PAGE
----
Last week on the VentureBlog, Naval warned entrepreneurs of the risk of not talking technology with VC’s and mentions the absence of an NDA as a common concern of presenting entrepreneurs. On the face of things, this seems unfair to the entrepreneur. But the risk of signing an NDA is much greater to the VC than the risk of presenting without an NDA is to the entrepreneur.
Most people over rate the value of the idea. If the idea alone was really that valuable, then it wouldn’t take years to turn the idea into a successful product. The devil is in the details. And you retain your knowledge of the implementation details that make the idea work.
People also don’t understand that having a competitor is often better than not having one. One of the biggest problems facing a young company is how to convince prospects that your market is for real (the business problem is real, the solution really exists, the solution yields a healthy ROI and your company will actually stay in business long enough for them to realize that ROI). Having healthy competition is a strong indication that you’re in a real market. Plus their marketing dollars will reinforce yours in establishing the market.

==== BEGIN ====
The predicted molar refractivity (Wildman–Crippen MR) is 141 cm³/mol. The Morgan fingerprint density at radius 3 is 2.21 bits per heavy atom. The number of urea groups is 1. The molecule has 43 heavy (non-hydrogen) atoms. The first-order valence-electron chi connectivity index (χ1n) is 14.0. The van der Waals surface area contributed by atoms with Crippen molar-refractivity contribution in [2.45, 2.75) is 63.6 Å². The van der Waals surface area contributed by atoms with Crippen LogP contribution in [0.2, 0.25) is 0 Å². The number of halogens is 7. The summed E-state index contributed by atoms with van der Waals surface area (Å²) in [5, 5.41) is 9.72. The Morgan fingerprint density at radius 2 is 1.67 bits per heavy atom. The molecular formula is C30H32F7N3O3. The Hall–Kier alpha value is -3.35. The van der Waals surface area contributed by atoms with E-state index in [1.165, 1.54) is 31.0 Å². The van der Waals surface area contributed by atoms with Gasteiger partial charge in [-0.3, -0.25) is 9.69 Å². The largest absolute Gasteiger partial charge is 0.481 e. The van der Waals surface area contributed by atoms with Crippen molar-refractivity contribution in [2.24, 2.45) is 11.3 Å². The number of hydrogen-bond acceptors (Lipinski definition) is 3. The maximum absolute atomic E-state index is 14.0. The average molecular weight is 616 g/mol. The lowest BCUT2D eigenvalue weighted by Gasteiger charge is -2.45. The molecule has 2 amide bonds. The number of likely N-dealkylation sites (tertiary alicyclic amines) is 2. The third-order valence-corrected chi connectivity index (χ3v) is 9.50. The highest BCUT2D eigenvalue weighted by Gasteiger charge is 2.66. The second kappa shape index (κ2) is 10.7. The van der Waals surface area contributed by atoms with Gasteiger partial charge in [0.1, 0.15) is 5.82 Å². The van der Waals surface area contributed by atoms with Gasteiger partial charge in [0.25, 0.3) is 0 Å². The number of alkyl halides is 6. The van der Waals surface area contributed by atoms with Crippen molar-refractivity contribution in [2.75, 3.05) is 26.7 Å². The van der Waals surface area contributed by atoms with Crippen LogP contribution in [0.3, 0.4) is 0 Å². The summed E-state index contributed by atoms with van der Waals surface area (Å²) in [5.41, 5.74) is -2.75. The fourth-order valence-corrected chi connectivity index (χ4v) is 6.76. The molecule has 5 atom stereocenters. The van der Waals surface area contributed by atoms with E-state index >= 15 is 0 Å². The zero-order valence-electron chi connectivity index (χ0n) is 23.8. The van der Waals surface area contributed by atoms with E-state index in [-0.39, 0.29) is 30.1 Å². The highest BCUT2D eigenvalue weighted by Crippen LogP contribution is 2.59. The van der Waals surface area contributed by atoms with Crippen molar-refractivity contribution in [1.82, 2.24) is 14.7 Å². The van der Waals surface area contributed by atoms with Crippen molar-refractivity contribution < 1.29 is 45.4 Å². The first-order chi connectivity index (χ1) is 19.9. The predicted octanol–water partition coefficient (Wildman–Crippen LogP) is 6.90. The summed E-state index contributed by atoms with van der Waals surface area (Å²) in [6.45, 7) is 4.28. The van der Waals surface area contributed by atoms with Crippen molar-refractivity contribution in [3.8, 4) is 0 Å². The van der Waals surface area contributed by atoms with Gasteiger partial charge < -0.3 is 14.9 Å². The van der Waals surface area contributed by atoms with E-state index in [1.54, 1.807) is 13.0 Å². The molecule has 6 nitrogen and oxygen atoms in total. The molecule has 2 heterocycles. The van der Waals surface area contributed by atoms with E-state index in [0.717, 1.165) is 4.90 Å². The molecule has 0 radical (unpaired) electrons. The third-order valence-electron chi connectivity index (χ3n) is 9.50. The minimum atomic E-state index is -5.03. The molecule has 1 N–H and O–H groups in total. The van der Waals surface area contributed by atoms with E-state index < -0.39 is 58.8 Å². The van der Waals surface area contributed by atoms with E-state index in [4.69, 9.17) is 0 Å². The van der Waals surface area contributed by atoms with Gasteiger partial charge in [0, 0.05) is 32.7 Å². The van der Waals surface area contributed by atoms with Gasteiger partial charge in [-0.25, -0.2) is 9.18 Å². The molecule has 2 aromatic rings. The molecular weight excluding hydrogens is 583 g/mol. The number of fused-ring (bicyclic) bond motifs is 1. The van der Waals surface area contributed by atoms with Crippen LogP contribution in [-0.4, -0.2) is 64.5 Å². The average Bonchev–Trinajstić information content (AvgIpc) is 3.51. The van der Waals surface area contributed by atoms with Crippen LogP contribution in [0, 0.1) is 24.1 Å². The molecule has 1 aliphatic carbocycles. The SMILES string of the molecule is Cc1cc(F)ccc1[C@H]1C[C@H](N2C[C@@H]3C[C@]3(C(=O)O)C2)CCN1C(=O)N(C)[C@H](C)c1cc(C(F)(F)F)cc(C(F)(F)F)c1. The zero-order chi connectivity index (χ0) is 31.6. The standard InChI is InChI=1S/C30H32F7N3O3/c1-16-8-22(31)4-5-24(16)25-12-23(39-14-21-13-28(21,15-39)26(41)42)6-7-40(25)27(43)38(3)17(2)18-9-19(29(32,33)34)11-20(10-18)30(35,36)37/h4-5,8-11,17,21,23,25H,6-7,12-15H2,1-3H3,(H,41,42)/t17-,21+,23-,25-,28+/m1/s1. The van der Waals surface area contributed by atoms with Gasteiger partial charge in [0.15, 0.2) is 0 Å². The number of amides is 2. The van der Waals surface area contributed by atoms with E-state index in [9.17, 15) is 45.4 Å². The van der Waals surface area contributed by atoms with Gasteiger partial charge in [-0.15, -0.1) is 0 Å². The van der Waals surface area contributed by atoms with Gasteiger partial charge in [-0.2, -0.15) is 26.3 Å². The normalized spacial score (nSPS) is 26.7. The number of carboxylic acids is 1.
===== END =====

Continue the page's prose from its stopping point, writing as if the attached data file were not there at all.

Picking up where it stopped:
On the other hand, the NDA can prevent the VC from doing its job. If you’ve done your homework, then the VC has interests in this area. But your NDA will inhibit their ability to brainstorm with their portfolio companies in this same area. And VC’s have deep pockets, so they are rightfully leary of a litigious presenter.
Which is not to say that you need to shout your idea from the rooftops. Just that you need to take calculated risks in bringing your idea to market. You need the VC more than it needs you, so this is a risk that you need to take.